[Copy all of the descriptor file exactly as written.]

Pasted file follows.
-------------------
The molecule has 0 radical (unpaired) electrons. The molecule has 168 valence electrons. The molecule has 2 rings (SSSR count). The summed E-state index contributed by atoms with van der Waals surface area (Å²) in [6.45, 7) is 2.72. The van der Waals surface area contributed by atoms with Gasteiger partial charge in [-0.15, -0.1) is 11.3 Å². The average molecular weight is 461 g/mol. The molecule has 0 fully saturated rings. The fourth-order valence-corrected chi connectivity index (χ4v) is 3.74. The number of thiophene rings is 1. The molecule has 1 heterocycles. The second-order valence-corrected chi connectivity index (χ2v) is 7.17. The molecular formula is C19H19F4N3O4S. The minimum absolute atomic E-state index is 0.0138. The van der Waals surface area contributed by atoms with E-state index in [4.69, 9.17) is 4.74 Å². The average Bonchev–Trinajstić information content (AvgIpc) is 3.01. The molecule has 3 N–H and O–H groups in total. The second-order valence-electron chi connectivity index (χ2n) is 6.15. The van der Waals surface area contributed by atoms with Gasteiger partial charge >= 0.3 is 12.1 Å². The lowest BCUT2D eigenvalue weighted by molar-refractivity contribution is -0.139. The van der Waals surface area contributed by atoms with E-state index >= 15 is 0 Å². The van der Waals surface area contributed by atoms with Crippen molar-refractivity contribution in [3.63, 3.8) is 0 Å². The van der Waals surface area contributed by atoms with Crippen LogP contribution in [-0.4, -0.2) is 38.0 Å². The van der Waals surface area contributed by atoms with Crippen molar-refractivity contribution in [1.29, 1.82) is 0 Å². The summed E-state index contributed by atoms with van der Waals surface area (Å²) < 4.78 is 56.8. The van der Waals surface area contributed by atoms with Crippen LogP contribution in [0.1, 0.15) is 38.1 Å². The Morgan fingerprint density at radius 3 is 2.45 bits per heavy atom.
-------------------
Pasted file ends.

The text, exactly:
The molecule has 0 radical (unpaired) electrons. The molecule has 168 valence electrons. The molecule has 2 rings (SSSR count). The summed E-state index contributed by atoms with van der Waals surface area (Å²) in [6.45, 7) is 2.72. The van der Waals surface area contributed by atoms with Gasteiger partial charge in [-0.15, -0.1) is 11.3 Å². The average molecular weight is 461 g/mol. The molecule has 0 fully saturated rings. The fourth-order valence-corrected chi connectivity index (χ4v) is 3.74. The number of thiophene rings is 1. The molecule has 1 heterocycles. The second-order valence-corrected chi connectivity index (χ2v) is 7.17. The molecular formula is C19H19F4N3O4S. The minimum absolute atomic E-state index is 0.0138. The van der Waals surface area contributed by atoms with E-state index in [4.69, 9.17) is 4.74 Å². The average Bonchev–Trinajstić information content (AvgIpc) is 3.01. The molecule has 3 N–H and O–H groups in total. The second-order valence-electron chi connectivity index (χ2n) is 6.15. The van der Waals surface area contributed by atoms with Gasteiger partial charge >= 0.3 is 12.1 Å². The lowest BCUT2D eigenvalue weighted by molar-refractivity contribution is -0.139. The van der Waals surface area contributed by atoms with E-state index >= 15 is 0 Å². The van der Waals surface area contributed by atoms with Crippen molar-refractivity contribution in [3.63, 3.8) is 0 Å². The van der Waals surface area contributed by atoms with Crippen LogP contribution in [-0.4, -0.2) is 38.0 Å². The van der Waals surface area contributed by atoms with Crippen molar-refractivity contribution in [1.29, 1.82) is 0 Å². The summed E-state index contributed by atoms with van der Waals surface area (Å²) < 4.78 is 56.8. The van der Waals surface area contributed by atoms with Crippen LogP contribution in [0.1, 0.15) is 38.1 Å². The Morgan fingerprint density at radius 3 is 2.45 bits per heavy atom.